Peter Carl Faberge
Peter Carl Faberge was a world famous master jeweler and head of the ‘House of Faberge’ in Imperial Russia in the waning days of the Russian Empire. The last official imperial jeweler of the Tsars, gift-maker to the nobility of the world, and extraordinary artist, Faberge’s creations are known world-wide for their extravagance, intricacy and luxuriousness.
Of Huguenot descent and a son of a St. Petersburg jeweler, Fabergé was trained in St. Petersburg, Frankfurt, and Dresden, and he absorbed influences across western Europe with travels to Paris and London. He inherited his father’s business in 1870 and continued to manufacture jewelry and decorative objects while expanding the firm’s concentration to include furniture, functional objects, and, famously, objects of fancy.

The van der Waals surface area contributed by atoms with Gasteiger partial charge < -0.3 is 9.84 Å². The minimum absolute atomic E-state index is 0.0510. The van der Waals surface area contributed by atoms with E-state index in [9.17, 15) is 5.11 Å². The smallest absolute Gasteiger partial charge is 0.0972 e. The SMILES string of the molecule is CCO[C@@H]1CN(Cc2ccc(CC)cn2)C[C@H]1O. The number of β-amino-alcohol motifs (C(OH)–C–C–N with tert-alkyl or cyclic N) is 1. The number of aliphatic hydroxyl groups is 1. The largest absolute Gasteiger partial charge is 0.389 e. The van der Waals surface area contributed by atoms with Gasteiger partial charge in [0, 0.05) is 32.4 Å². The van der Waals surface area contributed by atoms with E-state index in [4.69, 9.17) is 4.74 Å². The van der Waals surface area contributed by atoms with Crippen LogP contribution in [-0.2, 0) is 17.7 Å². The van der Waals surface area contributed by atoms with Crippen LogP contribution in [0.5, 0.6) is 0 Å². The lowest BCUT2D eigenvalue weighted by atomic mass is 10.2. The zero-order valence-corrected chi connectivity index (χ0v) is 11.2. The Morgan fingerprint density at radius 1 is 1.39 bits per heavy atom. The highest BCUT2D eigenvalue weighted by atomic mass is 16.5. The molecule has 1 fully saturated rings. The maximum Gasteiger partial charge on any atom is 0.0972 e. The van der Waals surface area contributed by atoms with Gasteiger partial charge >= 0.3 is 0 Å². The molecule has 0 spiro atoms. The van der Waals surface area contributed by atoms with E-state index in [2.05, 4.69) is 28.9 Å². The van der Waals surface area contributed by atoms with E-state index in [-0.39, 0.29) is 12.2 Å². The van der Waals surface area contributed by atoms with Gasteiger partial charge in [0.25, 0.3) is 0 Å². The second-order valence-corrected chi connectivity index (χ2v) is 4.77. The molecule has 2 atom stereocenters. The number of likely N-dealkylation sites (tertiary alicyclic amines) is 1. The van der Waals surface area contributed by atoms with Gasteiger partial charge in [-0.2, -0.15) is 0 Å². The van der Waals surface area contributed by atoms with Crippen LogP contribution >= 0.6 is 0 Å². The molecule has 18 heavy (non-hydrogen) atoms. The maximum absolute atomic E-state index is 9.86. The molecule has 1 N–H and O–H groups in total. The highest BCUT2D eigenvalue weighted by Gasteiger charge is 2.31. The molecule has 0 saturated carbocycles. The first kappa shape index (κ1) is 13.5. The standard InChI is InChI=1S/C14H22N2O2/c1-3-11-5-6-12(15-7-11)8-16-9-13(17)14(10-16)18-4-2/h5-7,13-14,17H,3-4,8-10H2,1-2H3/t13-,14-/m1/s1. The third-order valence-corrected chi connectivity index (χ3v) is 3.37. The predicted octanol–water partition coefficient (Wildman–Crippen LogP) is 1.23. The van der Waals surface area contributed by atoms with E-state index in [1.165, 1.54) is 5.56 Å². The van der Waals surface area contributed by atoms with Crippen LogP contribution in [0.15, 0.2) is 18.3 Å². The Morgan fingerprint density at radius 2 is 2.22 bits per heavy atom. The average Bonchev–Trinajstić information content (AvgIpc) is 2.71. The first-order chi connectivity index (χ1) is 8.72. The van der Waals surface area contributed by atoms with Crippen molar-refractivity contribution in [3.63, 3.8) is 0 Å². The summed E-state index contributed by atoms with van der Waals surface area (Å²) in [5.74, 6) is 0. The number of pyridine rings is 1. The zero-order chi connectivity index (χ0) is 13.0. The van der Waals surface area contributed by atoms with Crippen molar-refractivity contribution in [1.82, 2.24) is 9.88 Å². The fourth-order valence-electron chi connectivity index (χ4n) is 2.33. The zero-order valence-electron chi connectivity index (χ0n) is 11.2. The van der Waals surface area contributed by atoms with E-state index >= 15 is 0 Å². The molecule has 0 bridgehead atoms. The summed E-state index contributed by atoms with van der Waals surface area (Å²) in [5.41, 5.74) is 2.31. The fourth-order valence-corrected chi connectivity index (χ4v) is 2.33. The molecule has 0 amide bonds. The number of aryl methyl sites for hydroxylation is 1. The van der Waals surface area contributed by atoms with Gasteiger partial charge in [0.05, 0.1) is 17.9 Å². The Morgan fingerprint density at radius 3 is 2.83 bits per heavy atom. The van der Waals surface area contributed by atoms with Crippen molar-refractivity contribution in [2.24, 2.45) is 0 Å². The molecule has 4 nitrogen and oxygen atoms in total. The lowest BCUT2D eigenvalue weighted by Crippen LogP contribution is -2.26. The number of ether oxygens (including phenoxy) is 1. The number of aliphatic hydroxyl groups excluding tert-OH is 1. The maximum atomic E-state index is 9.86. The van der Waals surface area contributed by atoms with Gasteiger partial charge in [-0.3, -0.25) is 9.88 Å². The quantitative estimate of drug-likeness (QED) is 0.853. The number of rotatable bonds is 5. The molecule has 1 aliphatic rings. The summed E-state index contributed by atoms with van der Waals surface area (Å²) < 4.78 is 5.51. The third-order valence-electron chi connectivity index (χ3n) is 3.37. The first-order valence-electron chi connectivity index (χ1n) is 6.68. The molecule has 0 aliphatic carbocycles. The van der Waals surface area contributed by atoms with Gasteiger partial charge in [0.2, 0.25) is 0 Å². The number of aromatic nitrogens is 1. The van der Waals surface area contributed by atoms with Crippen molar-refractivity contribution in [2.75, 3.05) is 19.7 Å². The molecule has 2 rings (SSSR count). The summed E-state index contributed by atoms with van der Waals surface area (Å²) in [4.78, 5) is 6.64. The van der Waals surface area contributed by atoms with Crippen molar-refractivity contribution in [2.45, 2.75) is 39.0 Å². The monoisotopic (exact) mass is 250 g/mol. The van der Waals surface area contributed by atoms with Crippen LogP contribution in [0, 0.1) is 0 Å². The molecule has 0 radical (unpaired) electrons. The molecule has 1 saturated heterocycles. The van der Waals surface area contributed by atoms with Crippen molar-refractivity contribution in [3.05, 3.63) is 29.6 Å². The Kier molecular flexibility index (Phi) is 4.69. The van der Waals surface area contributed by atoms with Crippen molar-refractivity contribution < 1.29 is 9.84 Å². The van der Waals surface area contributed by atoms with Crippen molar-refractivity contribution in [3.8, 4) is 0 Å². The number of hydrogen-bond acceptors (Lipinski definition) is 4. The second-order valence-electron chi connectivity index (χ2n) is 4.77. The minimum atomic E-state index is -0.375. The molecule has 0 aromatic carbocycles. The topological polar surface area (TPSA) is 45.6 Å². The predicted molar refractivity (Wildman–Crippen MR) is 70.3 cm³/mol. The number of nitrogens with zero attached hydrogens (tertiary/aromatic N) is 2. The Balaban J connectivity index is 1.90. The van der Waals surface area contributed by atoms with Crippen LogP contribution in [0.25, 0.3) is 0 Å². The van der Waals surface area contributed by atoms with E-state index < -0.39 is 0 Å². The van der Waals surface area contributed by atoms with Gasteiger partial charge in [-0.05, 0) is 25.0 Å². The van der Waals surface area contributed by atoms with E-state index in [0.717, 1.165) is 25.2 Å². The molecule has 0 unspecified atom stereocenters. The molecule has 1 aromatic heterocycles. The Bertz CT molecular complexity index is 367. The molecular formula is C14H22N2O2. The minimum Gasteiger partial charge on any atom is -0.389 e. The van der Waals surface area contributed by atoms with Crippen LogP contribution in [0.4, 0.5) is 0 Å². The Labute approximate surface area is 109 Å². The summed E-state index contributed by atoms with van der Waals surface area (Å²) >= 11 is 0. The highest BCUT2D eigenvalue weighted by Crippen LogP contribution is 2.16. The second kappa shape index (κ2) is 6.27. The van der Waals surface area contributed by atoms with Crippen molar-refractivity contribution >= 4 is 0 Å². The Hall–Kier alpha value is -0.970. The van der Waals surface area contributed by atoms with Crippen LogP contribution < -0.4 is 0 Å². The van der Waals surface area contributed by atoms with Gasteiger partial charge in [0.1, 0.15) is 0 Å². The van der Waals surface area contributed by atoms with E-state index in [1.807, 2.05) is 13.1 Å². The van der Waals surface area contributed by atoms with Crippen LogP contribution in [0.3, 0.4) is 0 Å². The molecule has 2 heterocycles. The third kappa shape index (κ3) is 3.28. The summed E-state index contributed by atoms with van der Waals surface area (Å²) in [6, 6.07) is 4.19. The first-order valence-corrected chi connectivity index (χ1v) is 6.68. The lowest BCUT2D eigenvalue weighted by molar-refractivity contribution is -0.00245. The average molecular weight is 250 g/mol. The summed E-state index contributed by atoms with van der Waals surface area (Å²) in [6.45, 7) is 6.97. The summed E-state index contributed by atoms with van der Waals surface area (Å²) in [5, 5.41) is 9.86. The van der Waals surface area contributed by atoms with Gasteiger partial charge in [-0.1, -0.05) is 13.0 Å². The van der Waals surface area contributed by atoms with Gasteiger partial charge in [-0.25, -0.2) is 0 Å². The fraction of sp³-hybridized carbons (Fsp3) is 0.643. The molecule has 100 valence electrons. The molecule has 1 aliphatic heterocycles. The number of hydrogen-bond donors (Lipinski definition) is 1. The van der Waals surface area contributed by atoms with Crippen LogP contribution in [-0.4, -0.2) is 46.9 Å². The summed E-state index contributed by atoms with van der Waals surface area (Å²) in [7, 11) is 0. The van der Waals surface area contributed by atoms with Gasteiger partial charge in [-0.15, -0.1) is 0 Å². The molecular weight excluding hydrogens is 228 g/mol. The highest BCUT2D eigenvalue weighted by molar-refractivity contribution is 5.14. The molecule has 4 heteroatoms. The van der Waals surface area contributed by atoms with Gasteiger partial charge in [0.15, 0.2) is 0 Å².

Assisted by his brother, Agathon, who joined the firm in 1882, as well as his sons and associates headed by the Swiss artisan François Berbaum, Fabergé gained recognition as a brilliant designer, specializing in precious and semiprecious materials such as gold, silver, malachite, jade, lapis lazuli, and gems. Much of his work was inspired by the decorative arts executed under King Louis XVI of France, but the firm also drew from influences that included the traditional arts of Russia and Renaissance Italy as well as from the Rococo style.
Some later pieces reflected the emerging Art Nouveau style. Fabergé’s workshop soon became famous for expertly crafted works including flowers, figure groups, bibelots, animals, and, above all, the celebrated imperial Easter eggs.
In 1900 Fabergé participated in the Paris Exposition Universelle and was awarded a gold medal and the Cross of the Legion of Honour, helping to spread his name worldwide. By 1905 he had opened workshops in Moscow, Kiev, and London, employing over 500 people.
Peter Carl Fabergé – Sibirain Tiger
The minimum price for this unique and rare sculpture is 170.000,00 €
Dimension: 37 x 13cm
Sculpture: Sibirian tiger